by Thomas Kues
About a year and a half ago, in Smith's Report #140, Professor Arthur R. Butz published a short piece on the partial and severely restricted “opening” of the International Tracing Service archives in Bad Arolsen, Germany, which contains millions of Third Reich dossiers on concentration camp prisoners and others, captured by the Allies at the end of the war. Butz noted that the archive had actually been available for research until 1977, when it was suddenly was closed to the public.
Recently, British newspapers carried the story of Eugene Black, a Jewish “Holocaust survivor” living Leeds. Mr. Black had made the shocking discovery that his two sisters, who he for sixty years had believed were gassed in Auschwitz in May 1944, had in fact been killed several months later, when Allies air force bombed a German factory near Buchenwald. The discovery was made possible through the Arolsen archives, which Black had partial access to thanks to being a “survivor”. Except for people like Black, the archives are available only to certain accredited researchers. Reportedly out of privacy concerns, information on persons still alive will not be disclosed. As Butz points out, this practice might lead to a Catch-22 where the researcher has to document that the person whose fate he or she wants to find out more about is dead (or at least legally, which may have been the case with Mr. Black’s sisters).
We might assume that Mr. Black is very much an exception. To begin with, few Jews live in Germany, and not many people would travel abroad in order to visit an archive. There is also the factor that most Jews “know” what happened to this or that relative. They would simply not have much incentive to look at the papers. Finally, Jews who like Black discover that certain relatives were not gassed but perished or survived at some other place, may not bother about notifying the press, or Yad Vashem for that matter.
It has been reported several times during the last few years that the Arolsen documents are to be scanned and made searchable through a database. According to the article on Eugene Black in The Telegraph from August 23, 2008, the post-war archive on displaced persons alone consists of more than 20 million pages.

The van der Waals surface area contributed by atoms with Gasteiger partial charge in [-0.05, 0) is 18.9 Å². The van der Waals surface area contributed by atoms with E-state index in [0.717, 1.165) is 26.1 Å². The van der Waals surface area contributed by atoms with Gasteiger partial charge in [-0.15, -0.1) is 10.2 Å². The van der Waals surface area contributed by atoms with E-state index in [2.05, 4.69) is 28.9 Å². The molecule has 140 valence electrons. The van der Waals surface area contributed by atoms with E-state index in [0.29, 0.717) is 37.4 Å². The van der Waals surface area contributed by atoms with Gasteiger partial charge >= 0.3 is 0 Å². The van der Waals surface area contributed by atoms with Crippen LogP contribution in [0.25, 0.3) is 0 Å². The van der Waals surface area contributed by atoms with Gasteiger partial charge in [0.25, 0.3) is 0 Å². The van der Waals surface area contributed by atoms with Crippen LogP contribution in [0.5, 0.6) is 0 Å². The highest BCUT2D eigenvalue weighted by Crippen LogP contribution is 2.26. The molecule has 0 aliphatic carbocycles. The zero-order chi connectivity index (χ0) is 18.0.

What would critically-minded researchers then be able to accomplish if this still-not-complete database was made fully available to public scrutiny? First of all, it is to be expected that the documentation held at Arolsen is far from complete. Other documentation, captured by the Red Army 1944-45, is likely to be hidden away inside archives of the former Soviet Union.
My suggestion is that revisionist researchers if given the chance should focus on people documented to have been deported to the three “pure extermination camps” of Aktion Reinhardt – Bełżec, Sobibór, and Treblinka. It is alleged that 99% of the Jews sent to these camps were killed there within hours of arrival. Between March and July 1943, nineteen train transports carrying a total of 34,313 Dutch Jews were sent from the internment camp at Westerbork to Sobibór. These transports – in contrast to the alleged mass killings at Sobibór – are well documented. According to the estimates of orthodox historian Jules Schelvis, about 1,000 deportees were transferred from Sobibór to labor camps in Lublin and the Włodawa region, most of them perishing there. Another small group was selected for work within the Sobibór camp. The rest, at least 33,000 people, were allegedly killed in gas chambers utilizing engine exhaust. Only 16 of the 34,313 Dutch deportees are registered as having survived the war. Another case which might be utilized for research involves four French transports to Sobibór which took place in March 1943. It is alleged that all of the 4,000 French Jews carried on those trains, without exception, were gassed at Sobibór.
However, if it could be shown through archival research that a majority, or at least a large number of these Dutch or French Jews had turned up at some other location after their deportation to Sobibór, this would effectively refute the officially sanctioned extermination camp hypothesis, since there is no reason to believe that these Western Jews in the end were treated any differently from the Polish Jews who made up the bulk of deportees to the Reinhardt camps, and since no witness has claimed that large-scale selections were carried out in these camps. The verdict of the 1966 Sobibór trial would collapse in an instant, and the entire official historiography on the Reinhardt camps would get dragged down with it.
The possibility of said thing happening may naturally be taken as a reliable indication that the Arolsen archives will remain closed to prying eyes. Only some kind of upheaval might change that matter. Until then, exceptional cases like Mr. Black’s will continue to tickle our curiosity.